As you mention, there are a couple of ways to handle this.
What's most important is that you chat with your group and they agree.
The rest of this answer is largely opinion and personal experience.
If your character doesn't level up, that puts you in a worse position than the other players when you rejoin the game. This doesn't exactly make people enthusiastic about running the game, in my experience.
"So you put in the hard work GMing for three sessions, enjoy being a level behind forever!"
The idea that because your character was not at risk they should not advance has some merit, but I think that because you waived the opportunity to gain the advancement so the others could play you deserve it.
Obviously, this has a little to do with play-style, if you're playing a hardcore "if you die you restart at level one" type game, then this carries less weight.
As a GM you have a lot on your plate. You should, you need to concentrate on running the best session for your players, balancing focus, keeping play flowing, dropping clues and plot hooks, tracking NPC knowledge and agendas.
Adding in your PC on top of that, as CatLord pointed out, is just asking for horrible information leak, as well as a split focus that can be very harmful for the game.
Even having your PC fade into the background can be dangerous - I once had my PC accidentally derail a whole bunch of plot threads because another PC asked them to do something they had no good reason to refuse and it spiralled out of control, dragging them further into the plot.
If this means your party hasn't got a rogue, for instance, cut down on the trapped doors. Simple. If the adventure was likely to need one they'd have brought your character, after all.
Influencing the Story
As GM you already influence the story. Write a story starring the other PCs, give them the limelight, and let them do the same in turn. If you aren't running the game for the other PCs the players are going to have trouble engaging with your game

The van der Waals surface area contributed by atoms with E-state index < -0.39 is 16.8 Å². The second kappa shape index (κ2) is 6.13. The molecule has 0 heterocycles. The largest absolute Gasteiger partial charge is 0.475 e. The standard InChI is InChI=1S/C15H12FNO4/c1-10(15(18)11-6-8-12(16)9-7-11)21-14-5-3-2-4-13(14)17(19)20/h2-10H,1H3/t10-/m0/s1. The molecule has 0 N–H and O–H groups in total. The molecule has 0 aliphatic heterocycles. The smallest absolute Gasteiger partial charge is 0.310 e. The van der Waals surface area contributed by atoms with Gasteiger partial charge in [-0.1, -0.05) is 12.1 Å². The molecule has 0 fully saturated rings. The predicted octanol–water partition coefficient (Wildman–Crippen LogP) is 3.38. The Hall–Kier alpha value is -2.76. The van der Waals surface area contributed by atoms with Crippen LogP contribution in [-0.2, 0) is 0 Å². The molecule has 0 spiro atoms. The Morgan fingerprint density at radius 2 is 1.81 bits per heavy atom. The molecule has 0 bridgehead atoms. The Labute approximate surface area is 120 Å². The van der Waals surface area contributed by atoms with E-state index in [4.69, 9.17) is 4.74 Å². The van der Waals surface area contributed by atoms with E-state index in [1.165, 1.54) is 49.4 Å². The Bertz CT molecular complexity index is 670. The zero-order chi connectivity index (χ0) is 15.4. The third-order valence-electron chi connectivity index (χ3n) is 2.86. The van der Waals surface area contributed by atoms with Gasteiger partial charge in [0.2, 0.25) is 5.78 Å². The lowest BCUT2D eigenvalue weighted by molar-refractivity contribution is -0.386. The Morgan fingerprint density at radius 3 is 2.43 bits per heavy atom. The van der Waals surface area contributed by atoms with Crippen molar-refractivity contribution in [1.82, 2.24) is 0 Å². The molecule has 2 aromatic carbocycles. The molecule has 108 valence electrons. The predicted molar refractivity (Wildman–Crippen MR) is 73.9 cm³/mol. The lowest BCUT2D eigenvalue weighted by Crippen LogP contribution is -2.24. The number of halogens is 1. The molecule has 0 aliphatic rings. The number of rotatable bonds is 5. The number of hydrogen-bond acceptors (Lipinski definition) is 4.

In my view your character's plot arcs are better handled by someone else (though you could possibly drop some hook, but if you do be sparing with them), that way you can enjoy the exploration and discovery modes of play.
My advice would have a mission-based format, possibly from a higher authority.
This way you can have a rotating cast (the ones who are right for the job), excuses for missing characters (doing another task), and keep interplay between adventures run by different GMs minimal if needed.
Also, drop loads of plot hooks, even ones you don't plan on using. If other GMs want to claim them, let them, if not drop them or link them into your main thread. At worst, someone else can GM for a bit while you figure it out.
This kind of game can be a lot of fun, but there is a tendency to tread on other people's toes. Talk to the other GMs about what is permissible, what they should ask before doing, and when surprises are OK. Also, be flexible and willing to rewrite something when another GM does something that would be contradicted by it.